The latest RICS Rural Land Survey reveals demand for all types of farmland continues to rise across much of the UK, while the supply of land took a turn for the better in the south west.
Over the past six months 47% more chartered surveyors across the UK reported a rise rather than a fall in demand for commercial farmland. However the south west saw a slight fall back in commercial demand with 52% reporting a rise in demand rather than a fall – down from 58%.
While for residential farmland demand is improving, with 28% more surveyors in the south west reporting a rise rather than fall, up from 13% in the last half of 2009. This compares to 14% across the UK.
The supply of farmland to the market continued to decline across much of the UK, but improved within the south west. The net balance for availability of commercial farmland within the region improved from -46 to zero, while residential farmland saw the net balance improve from -38 to zero.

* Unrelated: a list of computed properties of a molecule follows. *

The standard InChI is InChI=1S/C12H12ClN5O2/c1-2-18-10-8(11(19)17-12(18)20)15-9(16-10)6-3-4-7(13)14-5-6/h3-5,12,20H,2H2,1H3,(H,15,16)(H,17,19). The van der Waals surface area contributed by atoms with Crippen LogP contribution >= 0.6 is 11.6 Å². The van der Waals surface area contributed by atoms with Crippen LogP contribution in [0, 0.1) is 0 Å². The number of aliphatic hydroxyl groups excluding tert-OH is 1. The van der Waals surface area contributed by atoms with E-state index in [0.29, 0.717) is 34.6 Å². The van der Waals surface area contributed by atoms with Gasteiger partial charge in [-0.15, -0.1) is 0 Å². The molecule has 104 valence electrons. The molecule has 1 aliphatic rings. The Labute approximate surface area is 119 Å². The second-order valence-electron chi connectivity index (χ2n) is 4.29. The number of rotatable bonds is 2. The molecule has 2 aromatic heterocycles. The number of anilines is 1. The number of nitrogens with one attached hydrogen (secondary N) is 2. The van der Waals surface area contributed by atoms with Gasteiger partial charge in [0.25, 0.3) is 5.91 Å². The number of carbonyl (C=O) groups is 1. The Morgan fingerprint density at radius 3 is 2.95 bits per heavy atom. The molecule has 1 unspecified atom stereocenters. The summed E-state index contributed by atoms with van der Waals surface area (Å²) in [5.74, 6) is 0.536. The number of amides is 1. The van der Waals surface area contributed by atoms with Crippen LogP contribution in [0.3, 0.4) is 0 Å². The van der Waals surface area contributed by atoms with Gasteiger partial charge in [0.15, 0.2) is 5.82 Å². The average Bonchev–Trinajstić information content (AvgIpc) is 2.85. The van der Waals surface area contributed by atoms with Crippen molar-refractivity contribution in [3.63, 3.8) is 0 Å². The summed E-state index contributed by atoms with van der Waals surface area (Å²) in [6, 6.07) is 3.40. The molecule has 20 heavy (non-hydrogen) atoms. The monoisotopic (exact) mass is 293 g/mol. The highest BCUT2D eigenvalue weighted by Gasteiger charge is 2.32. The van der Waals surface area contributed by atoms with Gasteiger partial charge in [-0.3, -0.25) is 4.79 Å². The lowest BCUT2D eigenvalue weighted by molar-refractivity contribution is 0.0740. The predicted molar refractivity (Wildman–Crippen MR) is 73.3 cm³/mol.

Although land values remain high, the survey results present a mixed picture. Farmland prices improved within the south west and arable land now stands at £14,827 per hectare (up from £13,591). The opinion based measure of bare land prices across the UK saw increases of 6% to £13,530.
Looking ahead, surveyors expect farmland prices to continue rising over the next 12 months due to the imbalance in supply and demand. However, it is the commercial farmland sector which can expect to see the sharpest price rises, with 52% of surveyors within the south west expecting prices to rise rather than fall.
Commenting on the state of play in Cornwall, Andrew Body from Lodge & Thomas said: “Strong demand remains for all land with some exceptional prices being paid where there is keen competition between neighbouring farmers.”